Skip to main content

More Journalists, More Journalism

Social share icons

Newspapers need new streams of revenue to support robust staffing. New funding, whether from taxpayer funding, subsidies or fees, must be channeled toward restoring or adding newsroom jobs— not inflating the bottom line of news companies.

The Guild supports the following policy solutions to increase support for journalism and newsroom staffing:

  • Creation of a publicly-funded entity that would provide funding for public affairs journalism at newspapers, websites and digital news start-ups, including support for purchasing existing news organizations by local, civic-minded ownership groups. This entity needs to be free from political interference. 
  • This entity needs a dedicated stream of revenue to preserve the independence of any news organization receiving the funds. An annual or biennial appropriation politicizes the vitally important public service provided by news organizations.
  • This entity must be independent from partisan political influence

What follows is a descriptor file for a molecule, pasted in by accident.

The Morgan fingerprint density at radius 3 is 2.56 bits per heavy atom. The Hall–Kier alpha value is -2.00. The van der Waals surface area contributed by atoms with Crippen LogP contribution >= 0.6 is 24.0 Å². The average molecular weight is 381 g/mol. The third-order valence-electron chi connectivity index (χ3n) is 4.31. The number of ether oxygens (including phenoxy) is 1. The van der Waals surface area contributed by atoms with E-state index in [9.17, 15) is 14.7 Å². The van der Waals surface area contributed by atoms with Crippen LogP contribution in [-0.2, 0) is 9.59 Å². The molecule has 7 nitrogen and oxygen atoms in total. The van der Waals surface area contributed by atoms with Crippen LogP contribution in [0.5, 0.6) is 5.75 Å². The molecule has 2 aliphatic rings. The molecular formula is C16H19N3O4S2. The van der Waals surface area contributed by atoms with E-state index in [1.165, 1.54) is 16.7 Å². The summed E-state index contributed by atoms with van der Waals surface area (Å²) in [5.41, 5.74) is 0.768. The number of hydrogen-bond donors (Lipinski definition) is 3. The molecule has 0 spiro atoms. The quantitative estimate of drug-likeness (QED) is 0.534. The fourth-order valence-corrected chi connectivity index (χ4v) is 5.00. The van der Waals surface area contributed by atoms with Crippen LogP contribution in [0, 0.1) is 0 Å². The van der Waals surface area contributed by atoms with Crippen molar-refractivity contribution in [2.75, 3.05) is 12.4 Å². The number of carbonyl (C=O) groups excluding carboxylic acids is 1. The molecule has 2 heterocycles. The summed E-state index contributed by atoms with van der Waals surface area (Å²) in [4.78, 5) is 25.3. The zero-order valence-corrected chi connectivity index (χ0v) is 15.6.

• The Guild supports funding streams that include revenue generated from taxation on digital advertising.
  • The Guild supports additional revenue streams, including tax credits for readers and more government advertising directed to local news outlets; however, this revenue must be tied to increasing and sustaining newsroom jobs.
  • A priority must be placed on retaining the jobs of journalists of color and retaining and creating more jobs in underserved communities, to maintain coverage of traditionally marginalized groups.

Since 2008, the total number of working journalists across the United States has fallen by 25%, including more than half of all newspaper jobs — that’s 36,000 fewer reporters, photographers, editors and other newsroom roles. Most of these losses were at local newspapers, far from national media centers, meaning small-town America is being cut off from daily coverage of tens of thousands of school boards, city councils and local events.  Digital-only companies and nonprofit news organizations have added only about 9,000 jobs during the last decade-plus, most of them clustered around larger cities that already have relatively strong news ecosystems.

There is no journalism without journalists. The news and information that all communities need, basic coverage of the daily events and issues, investigative and analytical reports, cannot be done by a “ghost newsroom” with just a handful of reporters.